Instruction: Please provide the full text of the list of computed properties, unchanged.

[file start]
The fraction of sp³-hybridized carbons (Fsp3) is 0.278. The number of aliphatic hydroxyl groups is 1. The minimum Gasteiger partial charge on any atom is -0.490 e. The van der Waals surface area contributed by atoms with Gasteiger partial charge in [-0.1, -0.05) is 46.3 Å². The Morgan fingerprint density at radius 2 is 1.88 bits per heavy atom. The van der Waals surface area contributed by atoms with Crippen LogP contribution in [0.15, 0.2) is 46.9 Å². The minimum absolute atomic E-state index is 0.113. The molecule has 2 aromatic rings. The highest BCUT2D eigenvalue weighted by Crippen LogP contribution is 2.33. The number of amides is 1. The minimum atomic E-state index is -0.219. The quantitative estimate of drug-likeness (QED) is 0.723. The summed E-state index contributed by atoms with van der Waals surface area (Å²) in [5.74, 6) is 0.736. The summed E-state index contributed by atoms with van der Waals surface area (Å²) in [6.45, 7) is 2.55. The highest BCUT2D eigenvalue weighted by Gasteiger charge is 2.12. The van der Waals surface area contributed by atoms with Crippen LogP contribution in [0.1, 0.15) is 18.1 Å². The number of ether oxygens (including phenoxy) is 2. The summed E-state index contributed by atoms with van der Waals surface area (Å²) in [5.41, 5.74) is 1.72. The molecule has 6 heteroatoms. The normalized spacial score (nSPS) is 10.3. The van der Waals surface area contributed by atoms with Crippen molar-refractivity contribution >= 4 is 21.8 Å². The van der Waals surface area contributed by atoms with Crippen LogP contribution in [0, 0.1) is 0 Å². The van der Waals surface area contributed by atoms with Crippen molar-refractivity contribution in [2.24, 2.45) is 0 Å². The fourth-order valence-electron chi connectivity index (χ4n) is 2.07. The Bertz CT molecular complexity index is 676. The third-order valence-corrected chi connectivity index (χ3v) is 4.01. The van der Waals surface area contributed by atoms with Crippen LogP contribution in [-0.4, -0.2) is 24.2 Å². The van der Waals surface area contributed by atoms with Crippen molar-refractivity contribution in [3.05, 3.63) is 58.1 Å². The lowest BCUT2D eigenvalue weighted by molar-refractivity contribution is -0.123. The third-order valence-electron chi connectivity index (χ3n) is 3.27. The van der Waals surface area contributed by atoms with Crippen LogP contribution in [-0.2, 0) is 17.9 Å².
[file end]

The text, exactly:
The fraction of sp³-hybridized carbons (Fsp3) is 0.278. The number of aliphatic hydroxyl groups is 1. The minimum Gasteiger partial charge on any atom is -0.490 e. The van der Waals surface area contributed by atoms with Gasteiger partial charge in [-0.1, -0.05) is 46.3 Å². The Morgan fingerprint density at radius 2 is 1.88 bits per heavy atom. The van der Waals surface area contributed by atoms with Crippen LogP contribution in [0.15, 0.2) is 46.9 Å². The minimum absolute atomic E-state index is 0.113. The molecule has 2 aromatic rings. The highest BCUT2D eigenvalue weighted by Crippen LogP contribution is 2.33. The number of amides is 1. The minimum atomic E-state index is -0.219. The quantitative estimate of drug-likeness (QED) is 0.723. The summed E-state index contributed by atoms with van der Waals surface area (Å²) in [5.74, 6) is 0.736. The summed E-state index contributed by atoms with van der Waals surface area (Å²) in [6.45, 7) is 2.55. The highest BCUT2D eigenvalue weighted by Gasteiger charge is 2.12. The van der Waals surface area contributed by atoms with Crippen LogP contribution in [0.1, 0.15) is 18.1 Å². The number of ether oxygens (including phenoxy) is 2. The summed E-state index contributed by atoms with van der Waals surface area (Å²) in [5.41, 5.74) is 1.72. The molecule has 6 heteroatoms. The normalized spacial score (nSPS) is 10.3. The van der Waals surface area contributed by atoms with Crippen molar-refractivity contribution >= 4 is 21.8 Å². The van der Waals surface area contributed by atoms with Crippen LogP contribution in [0, 0.1) is 0 Å². The van der Waals surface area contributed by atoms with Crippen molar-refractivity contribution in [2.24, 2.45) is 0 Å². The fourth-order valence-electron chi connectivity index (χ4n) is 2.07. The Bertz CT molecular complexity index is 676. The third-order valence-corrected chi connectivity index (χ3v) is 4.01. The van der Waals surface area contributed by atoms with Crippen LogP contribution in [-0.4, -0.2) is 24.2 Å². The van der Waals surface area contributed by atoms with Crippen molar-refractivity contribution in [3.05, 3.63) is 58.1 Å². The lowest BCUT2D eigenvalue weighted by molar-refractivity contribution is -0.123. The third-order valence-electron chi connectivity index (χ3n) is 3.27. The van der Waals surface area contributed by atoms with Crippen LogP contribution in [-0.2, 0) is 17.9 Å².